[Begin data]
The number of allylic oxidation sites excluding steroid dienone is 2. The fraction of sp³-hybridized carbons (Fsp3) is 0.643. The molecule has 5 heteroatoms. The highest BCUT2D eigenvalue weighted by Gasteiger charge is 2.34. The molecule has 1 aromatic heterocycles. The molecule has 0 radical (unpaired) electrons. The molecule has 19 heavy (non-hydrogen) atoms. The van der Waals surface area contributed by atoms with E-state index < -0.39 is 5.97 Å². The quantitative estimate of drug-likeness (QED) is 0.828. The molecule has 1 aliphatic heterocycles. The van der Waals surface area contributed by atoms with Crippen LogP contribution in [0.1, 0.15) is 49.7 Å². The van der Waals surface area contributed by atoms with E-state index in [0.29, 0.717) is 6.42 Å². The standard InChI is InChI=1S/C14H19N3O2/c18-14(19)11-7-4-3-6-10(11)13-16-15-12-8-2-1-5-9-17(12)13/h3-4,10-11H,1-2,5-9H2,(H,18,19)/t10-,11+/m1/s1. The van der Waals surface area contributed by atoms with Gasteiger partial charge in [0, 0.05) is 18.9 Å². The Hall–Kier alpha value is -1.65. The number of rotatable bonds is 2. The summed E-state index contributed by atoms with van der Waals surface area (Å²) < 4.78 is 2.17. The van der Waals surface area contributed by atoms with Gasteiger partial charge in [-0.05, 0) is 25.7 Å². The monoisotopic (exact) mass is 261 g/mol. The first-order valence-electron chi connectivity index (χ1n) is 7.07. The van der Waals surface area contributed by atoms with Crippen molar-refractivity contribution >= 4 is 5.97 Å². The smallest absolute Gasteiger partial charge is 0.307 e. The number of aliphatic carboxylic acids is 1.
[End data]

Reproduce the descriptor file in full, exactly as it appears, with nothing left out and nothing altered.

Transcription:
The number of allylic oxidation sites excluding steroid dienone is 2. The fraction of sp³-hybridized carbons (Fsp3) is 0.643. The molecule has 5 heteroatoms. The highest BCUT2D eigenvalue weighted by Gasteiger charge is 2.34. The molecule has 1 aromatic heterocycles. The molecule has 0 radical (unpaired) electrons. The molecule has 19 heavy (non-hydrogen) atoms. The van der Waals surface area contributed by atoms with E-state index < -0.39 is 5.97 Å². The quantitative estimate of drug-likeness (QED) is 0.828. The molecule has 1 aliphatic heterocycles. The van der Waals surface area contributed by atoms with Crippen LogP contribution in [0.1, 0.15) is 49.7 Å². The van der Waals surface area contributed by atoms with E-state index in [0.29, 0.717) is 6.42 Å². The standard InChI is InChI=1S/C14H19N3O2/c18-14(19)11-7-4-3-6-10(11)13-16-15-12-8-2-1-5-9-17(12)13/h3-4,10-11H,1-2,5-9H2,(H,18,19)/t10-,11+/m1/s1. The van der Waals surface area contributed by atoms with Gasteiger partial charge in [0, 0.05) is 18.9 Å². The Hall–Kier alpha value is -1.65. The number of rotatable bonds is 2. The summed E-state index contributed by atoms with van der Waals surface area (Å²) < 4.78 is 2.17. The van der Waals surface area contributed by atoms with Gasteiger partial charge in [-0.05, 0) is 25.7 Å². The monoisotopic (exact) mass is 261 g/mol. The first-order valence-electron chi connectivity index (χ1n) is 7.07. The van der Waals surface area contributed by atoms with Crippen molar-refractivity contribution >= 4 is 5.97 Å². The smallest absolute Gasteiger partial charge is 0.307 e. The number of aliphatic carboxylic acids is 1.